Sex & Relationships

Sex Educator Explains Lesbians’ Risk Of Contracting STIs

It's time to set the record straight.

In this week's Sex IDK column, Emma McGowan, certified sex educator and writer, answers your questions about whether or not lesbians can get STIs.

Q: Can lesbians get STDs?

This question is a common one! So, the short answer, Reader, is: Yes. Lesbians can get sexually transmitted infections(STIs). But before I get into the long answer, I need to give my standard disclaimers about STIs. There’s no way for you to get an STI if the person you’re having sex with doesn’t have an STI. I know that may sound super obvious, but so much of my sex education was basically like, “If you have sex ever, you will get all of the infections, and your genitals will fall off, and then you will die.” But that’s just not true.

So, say it with me: The only way to get an STI is by having sex with someone with an STI.

Additionally, there’s a lot of stigma around STIs, which means people judge each other (and themselves) really hard for getting one. And it’s just unnecessary. Human beings carry viruses and bacteria, and sometimes, we give them to each other. Sometimes, we do it with our mouths; sometimes, we do it with our breath, and sometimes we do it with our genitals. So, if you get an STI, remember: It’s really no different from catching a cold.

OK, now let’s talk about lesbians with vulvas. People with vulvas who have oral sex with people with vulvas are at a lower risk of certain STIs, most notably HIV/AIDs. In fact, there’s almost no risk of getting HIV from going down on someone with a vulva or having someone go down on your vulva, according to the Centers for Disease Control and Prevention (CDC). Scientists aren’t totally sure why this is, but it’s likely because the skin on the labia (which is the official name for your vaginal lips) is more like the skin on the outside of your body than the more permeable internal skin of the vagina. Nice!

One STI you definitely can get from oral sex with someone who has a vulva, however, is herpes. If you have a cold sore and go down on someone, you can give them herpes on their genitals. And, yes, I know there’s a lot of talk about herpes 1 and herpes 2 — with herpes 1 being “just” cold sores and therefore somehow OK and herpes 2 being genital herpes and therefore bad (hello STI stigma!). But the truth is that either virus can cause sores in either body part. The only difference is that herpes 1 prefers to live in the cells at the base of your neck, while herpes 2 prefers to live in the cells at the base of your spine. But either can live in either place, friends, so if you have a cold sore? Just take oral sex off the table for a while.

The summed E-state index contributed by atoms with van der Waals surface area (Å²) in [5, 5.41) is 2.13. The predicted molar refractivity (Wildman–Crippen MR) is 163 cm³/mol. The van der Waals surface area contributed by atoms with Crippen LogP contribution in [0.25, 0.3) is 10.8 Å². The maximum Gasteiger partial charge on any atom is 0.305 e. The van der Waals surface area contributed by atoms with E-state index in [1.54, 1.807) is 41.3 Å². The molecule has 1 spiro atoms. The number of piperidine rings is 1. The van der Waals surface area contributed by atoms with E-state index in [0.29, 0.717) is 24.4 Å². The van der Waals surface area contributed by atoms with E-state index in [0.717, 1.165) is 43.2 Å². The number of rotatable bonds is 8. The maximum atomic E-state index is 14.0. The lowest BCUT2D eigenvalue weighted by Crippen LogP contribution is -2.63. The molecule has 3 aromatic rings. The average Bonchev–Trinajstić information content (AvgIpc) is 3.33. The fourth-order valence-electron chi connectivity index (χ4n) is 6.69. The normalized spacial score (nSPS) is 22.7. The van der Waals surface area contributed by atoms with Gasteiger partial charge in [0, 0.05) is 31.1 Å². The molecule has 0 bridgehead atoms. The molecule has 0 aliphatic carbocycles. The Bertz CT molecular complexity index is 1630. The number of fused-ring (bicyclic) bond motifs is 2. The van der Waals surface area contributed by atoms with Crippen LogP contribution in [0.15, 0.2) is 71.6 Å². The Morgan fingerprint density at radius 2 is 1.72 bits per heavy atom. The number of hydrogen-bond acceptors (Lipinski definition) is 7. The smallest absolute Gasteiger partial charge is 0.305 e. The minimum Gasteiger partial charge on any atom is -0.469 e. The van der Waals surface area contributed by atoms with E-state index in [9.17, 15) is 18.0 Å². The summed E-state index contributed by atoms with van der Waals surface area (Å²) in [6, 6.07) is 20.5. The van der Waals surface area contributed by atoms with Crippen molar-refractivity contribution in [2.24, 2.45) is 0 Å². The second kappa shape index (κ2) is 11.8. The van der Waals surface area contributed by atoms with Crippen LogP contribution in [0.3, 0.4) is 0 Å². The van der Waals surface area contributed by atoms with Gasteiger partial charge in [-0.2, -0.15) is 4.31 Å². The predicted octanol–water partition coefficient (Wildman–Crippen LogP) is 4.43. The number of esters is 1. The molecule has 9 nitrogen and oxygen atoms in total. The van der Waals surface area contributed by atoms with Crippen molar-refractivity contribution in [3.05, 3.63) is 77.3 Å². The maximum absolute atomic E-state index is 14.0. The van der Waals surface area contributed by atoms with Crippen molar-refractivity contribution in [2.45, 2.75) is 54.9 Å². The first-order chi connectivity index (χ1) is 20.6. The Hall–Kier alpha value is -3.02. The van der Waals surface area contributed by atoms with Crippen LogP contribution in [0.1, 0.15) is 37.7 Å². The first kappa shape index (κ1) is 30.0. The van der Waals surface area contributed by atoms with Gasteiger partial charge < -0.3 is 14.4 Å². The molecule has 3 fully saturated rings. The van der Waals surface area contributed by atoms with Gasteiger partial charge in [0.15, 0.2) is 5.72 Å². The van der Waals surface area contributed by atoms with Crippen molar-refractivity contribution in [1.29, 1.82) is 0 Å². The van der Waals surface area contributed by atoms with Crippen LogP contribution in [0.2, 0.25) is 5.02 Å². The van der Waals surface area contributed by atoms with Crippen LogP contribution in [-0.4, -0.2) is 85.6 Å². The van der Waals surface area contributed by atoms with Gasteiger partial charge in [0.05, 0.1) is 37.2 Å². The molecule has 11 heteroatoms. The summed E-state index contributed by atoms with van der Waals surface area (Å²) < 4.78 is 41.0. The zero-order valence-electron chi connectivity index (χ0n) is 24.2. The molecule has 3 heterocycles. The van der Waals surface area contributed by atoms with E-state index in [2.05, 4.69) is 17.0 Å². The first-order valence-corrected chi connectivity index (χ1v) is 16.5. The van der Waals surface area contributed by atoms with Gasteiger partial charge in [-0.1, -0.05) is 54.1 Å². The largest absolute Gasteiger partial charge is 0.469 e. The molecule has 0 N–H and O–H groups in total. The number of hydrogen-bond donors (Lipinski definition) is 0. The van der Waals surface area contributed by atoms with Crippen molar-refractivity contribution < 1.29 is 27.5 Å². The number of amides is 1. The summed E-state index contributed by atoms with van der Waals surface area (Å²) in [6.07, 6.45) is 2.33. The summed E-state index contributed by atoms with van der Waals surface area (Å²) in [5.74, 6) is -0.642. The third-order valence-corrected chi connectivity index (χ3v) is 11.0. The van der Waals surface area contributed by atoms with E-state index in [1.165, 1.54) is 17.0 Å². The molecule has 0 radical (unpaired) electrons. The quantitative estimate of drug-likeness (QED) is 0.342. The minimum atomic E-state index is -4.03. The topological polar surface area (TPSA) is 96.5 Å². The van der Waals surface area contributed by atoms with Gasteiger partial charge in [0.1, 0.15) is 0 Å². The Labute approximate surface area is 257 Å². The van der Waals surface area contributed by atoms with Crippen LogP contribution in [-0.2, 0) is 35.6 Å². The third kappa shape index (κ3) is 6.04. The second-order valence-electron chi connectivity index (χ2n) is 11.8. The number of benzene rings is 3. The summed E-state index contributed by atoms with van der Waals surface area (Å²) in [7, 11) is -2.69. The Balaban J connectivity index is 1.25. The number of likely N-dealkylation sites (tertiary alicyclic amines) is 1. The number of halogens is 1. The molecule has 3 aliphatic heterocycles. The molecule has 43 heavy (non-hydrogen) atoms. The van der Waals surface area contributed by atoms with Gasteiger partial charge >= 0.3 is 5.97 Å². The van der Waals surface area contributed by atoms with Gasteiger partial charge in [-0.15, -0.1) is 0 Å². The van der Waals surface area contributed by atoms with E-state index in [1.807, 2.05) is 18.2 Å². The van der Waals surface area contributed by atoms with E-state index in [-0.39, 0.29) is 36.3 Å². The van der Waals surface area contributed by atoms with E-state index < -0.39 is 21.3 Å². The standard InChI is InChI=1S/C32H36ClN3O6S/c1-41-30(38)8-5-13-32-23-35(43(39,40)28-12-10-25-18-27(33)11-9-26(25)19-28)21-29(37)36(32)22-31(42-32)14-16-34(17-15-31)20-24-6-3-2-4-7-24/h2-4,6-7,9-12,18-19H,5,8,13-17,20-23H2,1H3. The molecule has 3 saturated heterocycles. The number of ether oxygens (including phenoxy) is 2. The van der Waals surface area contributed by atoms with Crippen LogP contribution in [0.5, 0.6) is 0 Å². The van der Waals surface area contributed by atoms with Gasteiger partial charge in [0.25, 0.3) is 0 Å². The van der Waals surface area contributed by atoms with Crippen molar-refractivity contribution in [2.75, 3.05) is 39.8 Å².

Tribbing — which is the official word for rubbing vulvas together — comes with an STI risk that spreads via skin-to-skin contact. That includes herpes, HPV, syphilis, and trichomoniasis. Tribbing can also open up tiny tears in the vulva if there’s a lot of friction, which increases the risk of chlamydia and gonorrhea, both of which are spread through bodily fluids.

Now, let's talk about lesbians with penises who have sex with lesbians with vulvas. For this group, the risk of STIs is the same as it is for heterosexual couples. That means both people are potentially at risk of getting HIV, herpes, HPV, syphilis, trichomoniasis, chlamydia, and gonorrhea. The person with the vulva is at higher risk than the person with the penis, however, as vulvas and vaginas are more prone to tearing than penises are.

As for two lesbians with penises, the risks are the same as they would be for gay men. If they’re having anal sex, there’s an increased risk of tearing. That means a higher risk of HIV, gonorrhea, and chlamydia. They’re at a higher risk of gonorrhea, chlamydia, and HPV in the throat. They’re also potentially at risk of any skin-to-skin STIs but are at a lower risk of trichomoniasis than lesbians with vulvas are.

I know this all sounds kind of complicated — and there are a lot of very medical-sounding words in here. But the important thing to remember is that sex comes with a certain degree of risk, no matter your sexuality or body parts. There are ways to mitigate those risks, of course. You can use a lot of lube to prevent tearing. You can use a dental dam and/or condoms. You can get tested and then decide to be monogamous with someone. But no matter what you choose to do, remember: Most STIs are curable, and all of them are treatable. You’re going to be OK.